When the Fed’s boom-bust cycles hit their hard-landing phase, the job loss is so severe that the trend never catches up. Since Bill Clinton exited the Oval Office in January 2000, therefore, the average gain in part-time jobs has only been 22,000 per month. At 40% pay rates, that’s a drop in the bucket compared to 150,000 per month of labor force entrants who could work full time and would surely covet an opportunity for full pay.

Part Time Economy- Click to enlarge

In truth, even these modest gains in part-time jobs may not be all they appear to be.  Fully 3 million of the 4 million job gains in the part-time economy since 2000 have been in restaurants, bars, hotels, stadiums and other places of entertainment. These are the jobs with the absolute lowest pay, fewest hours, barest benefits and least security within the part-time world. Moreover, to some substantial degree they represent merely the monetization of what used to be unpaid and uncounted household hours in the home kitchen.

Bread and Circuses Economy - Click to enlarge

By contrast, in the goods producing economy the US lost 3.6 million jobs during the Great Recession—- or one-seventh of all jobs in construction, manufacturing and mining/energy production. As shown below, only 21 percent of those lost jobs have been “born again”. Indeed, the 19.2 million goods producing jobs are still 5.5 million or 22% lower than they were at the turn of the century.

Needless to say, jobs in this sector do generate something which approximates a living wage. According to the BLS, the typical position here generates about 40 hours per week at an average rate of $25 per hour—the equivalent of $50k per year on a run rate basis.

It is also the case that these higher paying goods-producing jobs help pull the freight in the US economy because they add to exports or reduce imports. Notwithstanding the Keynesian delusion that we can borrow from the rest of the world indefinitely, the fact is we import $2.5 trillion worth of goods and services from the rest of the world annually—-and sooner or latter the half trillion shortfall after exports must be paid for.

Goods Producing Economy- Click to enlarge

That obviously can’t be accomplished by the one sector of the job market that has actually been growing since the turn of the century–namely, the HES Complex (health,education and social services). As shown below, the HES Complex generated 51,000 jobs per month during 2000-2007 cycle and even 43,000 per month during the Great Recession.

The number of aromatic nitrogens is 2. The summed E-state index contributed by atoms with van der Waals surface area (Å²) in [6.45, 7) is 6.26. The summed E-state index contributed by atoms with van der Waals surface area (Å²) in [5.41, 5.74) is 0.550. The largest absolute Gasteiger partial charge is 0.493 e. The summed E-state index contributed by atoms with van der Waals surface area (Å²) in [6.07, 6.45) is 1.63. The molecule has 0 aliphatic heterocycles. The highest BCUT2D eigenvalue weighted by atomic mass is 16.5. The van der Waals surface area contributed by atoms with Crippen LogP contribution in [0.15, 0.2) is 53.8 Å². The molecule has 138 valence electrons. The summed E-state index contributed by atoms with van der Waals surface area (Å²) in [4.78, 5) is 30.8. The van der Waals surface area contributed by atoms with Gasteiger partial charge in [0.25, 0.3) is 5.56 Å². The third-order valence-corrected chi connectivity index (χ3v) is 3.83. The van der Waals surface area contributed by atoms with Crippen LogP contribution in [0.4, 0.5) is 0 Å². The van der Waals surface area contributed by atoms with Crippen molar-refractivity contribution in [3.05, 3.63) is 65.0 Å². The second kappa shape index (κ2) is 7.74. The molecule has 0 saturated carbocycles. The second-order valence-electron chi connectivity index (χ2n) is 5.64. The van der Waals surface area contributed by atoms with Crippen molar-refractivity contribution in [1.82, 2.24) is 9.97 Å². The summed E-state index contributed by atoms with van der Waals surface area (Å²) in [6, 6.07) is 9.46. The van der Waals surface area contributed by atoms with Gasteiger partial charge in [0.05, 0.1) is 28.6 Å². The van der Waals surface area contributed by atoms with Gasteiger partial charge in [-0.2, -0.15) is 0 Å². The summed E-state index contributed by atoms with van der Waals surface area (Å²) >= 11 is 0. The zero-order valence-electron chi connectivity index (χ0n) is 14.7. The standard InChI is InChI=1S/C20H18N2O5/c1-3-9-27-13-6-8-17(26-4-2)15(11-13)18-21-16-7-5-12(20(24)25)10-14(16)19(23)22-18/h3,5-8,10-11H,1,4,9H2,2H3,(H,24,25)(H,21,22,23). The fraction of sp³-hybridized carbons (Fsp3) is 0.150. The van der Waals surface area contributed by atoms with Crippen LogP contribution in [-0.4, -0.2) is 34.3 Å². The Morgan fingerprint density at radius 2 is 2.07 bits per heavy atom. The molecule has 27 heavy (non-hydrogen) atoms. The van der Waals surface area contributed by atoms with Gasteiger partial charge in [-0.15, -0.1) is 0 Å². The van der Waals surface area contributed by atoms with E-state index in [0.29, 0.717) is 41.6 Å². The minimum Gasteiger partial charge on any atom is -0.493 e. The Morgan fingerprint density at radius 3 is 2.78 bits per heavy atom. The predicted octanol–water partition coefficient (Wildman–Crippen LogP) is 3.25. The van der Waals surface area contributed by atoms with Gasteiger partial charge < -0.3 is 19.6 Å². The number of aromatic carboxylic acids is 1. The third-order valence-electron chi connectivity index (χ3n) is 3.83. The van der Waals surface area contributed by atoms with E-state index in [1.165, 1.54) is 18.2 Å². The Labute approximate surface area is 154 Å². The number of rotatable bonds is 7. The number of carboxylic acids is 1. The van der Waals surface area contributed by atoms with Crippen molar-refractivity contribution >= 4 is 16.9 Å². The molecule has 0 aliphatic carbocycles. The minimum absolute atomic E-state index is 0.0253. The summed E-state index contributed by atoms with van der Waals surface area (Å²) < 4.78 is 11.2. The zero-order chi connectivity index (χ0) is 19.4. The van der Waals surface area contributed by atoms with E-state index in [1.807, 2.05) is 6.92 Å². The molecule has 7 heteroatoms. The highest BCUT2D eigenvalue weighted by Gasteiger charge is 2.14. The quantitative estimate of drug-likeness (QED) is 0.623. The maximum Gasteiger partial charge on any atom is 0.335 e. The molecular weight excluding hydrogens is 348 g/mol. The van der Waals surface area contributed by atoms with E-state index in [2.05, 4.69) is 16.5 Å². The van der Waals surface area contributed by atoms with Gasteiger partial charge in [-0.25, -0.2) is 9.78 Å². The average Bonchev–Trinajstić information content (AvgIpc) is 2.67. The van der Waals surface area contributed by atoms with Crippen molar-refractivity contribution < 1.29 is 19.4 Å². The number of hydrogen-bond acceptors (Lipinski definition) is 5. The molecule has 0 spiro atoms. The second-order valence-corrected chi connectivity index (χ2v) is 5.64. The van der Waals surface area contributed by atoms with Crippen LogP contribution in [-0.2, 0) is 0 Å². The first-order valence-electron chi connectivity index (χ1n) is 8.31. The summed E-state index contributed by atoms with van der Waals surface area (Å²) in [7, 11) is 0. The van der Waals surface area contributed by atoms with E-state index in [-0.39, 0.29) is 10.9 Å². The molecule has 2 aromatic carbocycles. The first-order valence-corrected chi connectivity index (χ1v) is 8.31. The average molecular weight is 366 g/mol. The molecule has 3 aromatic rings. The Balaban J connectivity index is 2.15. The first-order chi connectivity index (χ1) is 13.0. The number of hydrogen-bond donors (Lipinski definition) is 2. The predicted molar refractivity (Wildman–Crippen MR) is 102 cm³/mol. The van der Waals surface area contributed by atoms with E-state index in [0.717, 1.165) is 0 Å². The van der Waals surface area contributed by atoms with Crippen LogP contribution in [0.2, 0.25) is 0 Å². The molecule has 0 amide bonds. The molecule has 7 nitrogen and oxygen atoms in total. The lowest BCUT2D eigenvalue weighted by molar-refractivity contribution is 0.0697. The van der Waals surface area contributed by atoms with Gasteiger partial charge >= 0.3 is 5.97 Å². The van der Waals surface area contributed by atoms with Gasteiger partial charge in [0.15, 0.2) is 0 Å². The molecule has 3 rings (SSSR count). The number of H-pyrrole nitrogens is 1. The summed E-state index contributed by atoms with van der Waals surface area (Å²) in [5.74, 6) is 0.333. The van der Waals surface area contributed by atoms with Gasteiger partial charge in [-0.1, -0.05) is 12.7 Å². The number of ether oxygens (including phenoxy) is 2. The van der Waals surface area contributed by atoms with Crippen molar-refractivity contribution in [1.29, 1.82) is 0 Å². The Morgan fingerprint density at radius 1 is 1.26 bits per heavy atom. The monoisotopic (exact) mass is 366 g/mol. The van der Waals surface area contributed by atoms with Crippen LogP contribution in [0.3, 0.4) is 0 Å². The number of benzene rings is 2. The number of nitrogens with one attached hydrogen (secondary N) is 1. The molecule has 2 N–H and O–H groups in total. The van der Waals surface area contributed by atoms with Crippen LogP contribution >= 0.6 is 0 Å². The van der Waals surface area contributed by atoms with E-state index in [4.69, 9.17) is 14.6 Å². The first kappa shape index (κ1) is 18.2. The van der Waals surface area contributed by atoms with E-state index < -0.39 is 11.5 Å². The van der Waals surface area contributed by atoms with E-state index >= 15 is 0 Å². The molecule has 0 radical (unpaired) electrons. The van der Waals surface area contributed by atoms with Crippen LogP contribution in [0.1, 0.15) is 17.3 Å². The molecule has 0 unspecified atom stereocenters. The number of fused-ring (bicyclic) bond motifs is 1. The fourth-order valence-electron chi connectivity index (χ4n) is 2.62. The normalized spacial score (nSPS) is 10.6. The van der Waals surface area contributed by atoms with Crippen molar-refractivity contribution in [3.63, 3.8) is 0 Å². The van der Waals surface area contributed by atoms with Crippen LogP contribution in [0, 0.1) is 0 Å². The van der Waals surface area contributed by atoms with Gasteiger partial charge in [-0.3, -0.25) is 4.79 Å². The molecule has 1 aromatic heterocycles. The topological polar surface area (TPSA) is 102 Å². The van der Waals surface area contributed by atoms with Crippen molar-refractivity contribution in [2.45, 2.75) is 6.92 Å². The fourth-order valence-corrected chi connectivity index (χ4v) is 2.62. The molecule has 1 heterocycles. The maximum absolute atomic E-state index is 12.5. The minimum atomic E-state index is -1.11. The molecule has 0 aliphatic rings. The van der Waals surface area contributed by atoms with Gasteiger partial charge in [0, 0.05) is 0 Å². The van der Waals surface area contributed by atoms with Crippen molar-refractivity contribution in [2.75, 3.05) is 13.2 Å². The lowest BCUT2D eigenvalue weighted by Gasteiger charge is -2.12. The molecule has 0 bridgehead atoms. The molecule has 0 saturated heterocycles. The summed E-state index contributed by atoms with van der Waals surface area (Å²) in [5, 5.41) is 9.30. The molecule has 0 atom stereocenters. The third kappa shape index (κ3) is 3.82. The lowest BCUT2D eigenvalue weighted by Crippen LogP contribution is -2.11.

The problem is that the HES Complex is almost entirely fiscally dependent. That is, it’s fueled by about $1.5 trillion per year of government spending for health care through Medicare, Medicaid and related programs and more than $1 trillion per year for education at all levels.  Even employer paid health care is heavily dependent upon upwards of $200 billion per year in tax benefits and subsidies.

The obvious fact of fiscal life, however, is that governments at all levels are broke and freighted down with debilitating debt burdens that will increasingly put the squeeze on HES funding, and therefore hiring. In that respect, the slight easing of the Federal deficit during year six of the business recovery is no consolation whatsoever.

Uncle Sam’s annual deficit will soar back across the trillion dollar level with the next recession, and there surely will be one not too far down the road. So rather than put their fiscal houses in order by paying-down their recession swollen debt loads, governments from city hall to Washington have continued to pile it on. Accordingly, they head into the next recession with $18 trillion of Federal debt plus upwards of $4 trillion at lower levels of government. That totals to 130% of GDP. It thus constitutes a monumental fiscal roadblock—-a barrier that stands  squarely in the way of job expansion in the HES Complex at anything resembling the historic rates.

As is evident below, the HES job gain rate has already fallen to just 28,000 per month since June 2009. And the trajectory can go nowhere except down from here.

HES Complex- Click to enlarge

At the end of the day, the US economy has not generated a single net new job outside of the HES Complex since mid-2001. There were 107.8 million non-HES jobs then and there were 107.6 million reported last Friday. Worse still, we are still 1.5 million jobs below the 2007 peak.

Stated differently, during the Greenspan Bubble of 2001-2007, the US economy at least gained several million non-HES jobs from the prior peak. This time we are still peddling backwards.

You would think that one of these days the labor market expert running our monetary politburo might notice. But you would be wrong.

Nonfarm Payrolls Less HES Complex- Click to enlarge